Vicarious liability (felony murder) Majority/proximate cause rule: if a co-felon proximately causes death, all other co-felons guilty of felony murder (even if killing done by police, etc.) MA/Agency rule: Co-felons only guilty of felony murder if a co-felon commits the killing.
1st/2nd degree murder, MA 1st degree: An intentional murder committed with premeditation and deliberation OR extreme atrocity or cruelty. Also felony murders where the felony is punishable by life. 2nd degree: All other murders.
Voluntary manslaughter A killing committed intentionally in the heat of passion upon adequate provocation. (1) Provocation must be objectively adequate (2) Defendant was subjectively provoked (3) Defendant didn't have time to cool off (4) Defendant did not cool off
Involuntary manslaughter 1) A killing committed during a crime where felony murder doesn't apply 2) An unintentional killing committed with criminal negligence (gross deviation from a reasonable standard of care)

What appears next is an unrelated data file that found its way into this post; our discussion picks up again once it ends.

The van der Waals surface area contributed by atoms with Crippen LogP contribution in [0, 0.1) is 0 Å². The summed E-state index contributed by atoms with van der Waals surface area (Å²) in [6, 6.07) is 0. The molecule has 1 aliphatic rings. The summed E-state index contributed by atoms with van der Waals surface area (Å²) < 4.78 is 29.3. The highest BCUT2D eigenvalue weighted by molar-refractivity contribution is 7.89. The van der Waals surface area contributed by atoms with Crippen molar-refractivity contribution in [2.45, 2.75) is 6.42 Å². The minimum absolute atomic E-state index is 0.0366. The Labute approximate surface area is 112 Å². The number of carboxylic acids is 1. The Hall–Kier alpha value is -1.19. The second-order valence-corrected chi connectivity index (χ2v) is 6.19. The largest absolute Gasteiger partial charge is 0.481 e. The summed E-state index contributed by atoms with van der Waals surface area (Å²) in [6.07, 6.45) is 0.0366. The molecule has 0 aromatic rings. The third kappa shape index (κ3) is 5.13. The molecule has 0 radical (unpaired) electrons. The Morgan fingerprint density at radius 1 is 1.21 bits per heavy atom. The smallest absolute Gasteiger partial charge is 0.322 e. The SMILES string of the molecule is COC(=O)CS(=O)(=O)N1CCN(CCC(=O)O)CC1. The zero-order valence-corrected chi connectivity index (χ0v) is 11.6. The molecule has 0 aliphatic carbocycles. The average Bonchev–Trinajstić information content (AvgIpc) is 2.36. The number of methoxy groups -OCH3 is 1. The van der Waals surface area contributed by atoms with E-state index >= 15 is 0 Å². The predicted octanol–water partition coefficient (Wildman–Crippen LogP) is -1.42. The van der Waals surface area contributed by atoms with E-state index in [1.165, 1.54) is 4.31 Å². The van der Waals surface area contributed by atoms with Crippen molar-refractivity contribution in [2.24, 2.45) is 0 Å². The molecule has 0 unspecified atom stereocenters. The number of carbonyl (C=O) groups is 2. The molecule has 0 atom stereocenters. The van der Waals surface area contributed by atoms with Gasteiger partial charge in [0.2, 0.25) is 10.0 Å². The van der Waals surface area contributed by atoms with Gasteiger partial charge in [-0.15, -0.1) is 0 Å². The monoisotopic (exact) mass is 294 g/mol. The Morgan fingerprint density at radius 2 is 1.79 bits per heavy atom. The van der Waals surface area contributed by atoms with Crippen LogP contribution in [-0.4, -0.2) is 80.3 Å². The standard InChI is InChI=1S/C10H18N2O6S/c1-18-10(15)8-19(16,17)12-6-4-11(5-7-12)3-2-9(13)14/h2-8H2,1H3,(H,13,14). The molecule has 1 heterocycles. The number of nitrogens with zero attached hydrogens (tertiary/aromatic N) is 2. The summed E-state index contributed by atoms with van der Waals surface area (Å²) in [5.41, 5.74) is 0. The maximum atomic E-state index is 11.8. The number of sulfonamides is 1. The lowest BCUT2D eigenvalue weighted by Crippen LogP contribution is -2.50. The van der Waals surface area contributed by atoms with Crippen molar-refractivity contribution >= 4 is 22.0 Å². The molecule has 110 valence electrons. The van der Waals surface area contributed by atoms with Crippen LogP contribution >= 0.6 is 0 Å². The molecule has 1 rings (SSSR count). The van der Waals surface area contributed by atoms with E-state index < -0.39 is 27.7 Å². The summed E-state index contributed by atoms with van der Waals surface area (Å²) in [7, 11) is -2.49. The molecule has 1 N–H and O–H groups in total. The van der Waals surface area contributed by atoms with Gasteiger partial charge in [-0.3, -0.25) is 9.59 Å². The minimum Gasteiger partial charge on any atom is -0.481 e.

False imprisonment The unlawful confinement of a person without his or her consent. General intent.
Kidnapping False imprisonment that involves either moving the victim or concealing the victim in a secret place. General intent.
Forcible rape Sexual intercourse without victim's consent, accomplished by (force, threat of force, or while victim unconscious). General intent.
Statutory rape Sexual intercourse with someone under age of consent (16 in MA). Strict liability.
Larceny Trespasory Taking and Carrying Away the Personal Property of Another with Intent to Permanently retain the property. Specific intent.